Cambridge University Press, page(s): 534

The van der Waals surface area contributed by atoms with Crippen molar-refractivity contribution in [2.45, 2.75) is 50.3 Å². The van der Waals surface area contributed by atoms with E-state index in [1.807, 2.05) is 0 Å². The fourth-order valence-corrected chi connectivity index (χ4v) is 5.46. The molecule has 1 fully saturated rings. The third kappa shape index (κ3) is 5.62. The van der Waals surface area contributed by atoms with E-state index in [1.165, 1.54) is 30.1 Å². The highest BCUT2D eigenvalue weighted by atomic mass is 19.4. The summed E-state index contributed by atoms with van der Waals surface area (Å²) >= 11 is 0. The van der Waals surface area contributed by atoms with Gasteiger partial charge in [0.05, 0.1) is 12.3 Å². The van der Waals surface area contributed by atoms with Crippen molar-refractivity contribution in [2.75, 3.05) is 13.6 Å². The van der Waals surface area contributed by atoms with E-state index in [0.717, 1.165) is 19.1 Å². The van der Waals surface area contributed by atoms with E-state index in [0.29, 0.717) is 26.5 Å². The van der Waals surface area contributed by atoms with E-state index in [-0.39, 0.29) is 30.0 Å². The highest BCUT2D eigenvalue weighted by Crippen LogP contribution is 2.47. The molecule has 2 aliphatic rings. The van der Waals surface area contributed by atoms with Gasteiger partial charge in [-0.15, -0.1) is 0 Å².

By most estimates, global consumption of natural gas - a cleaner-burning alternative to coal and oil - will double by 2030. However, in North America, Europe, China, and South and East Asia, which are the areas of highest-expected demand, the projected consumption of gas is expected to far outstrip indigenous supplies. Delivering gas from the world's major reserves to the future demand centres will require a major expansion of inter-regional, cross-border gas transport infrastructures. This book investigates the implications of this shift, utilizing historical case studies as well as advanced economic modeling to examine the interplay between economic and political factors in the development of natural gas resources. The contributors aim to shed light on the political challenges which may accompany a shift to a gas-fed world.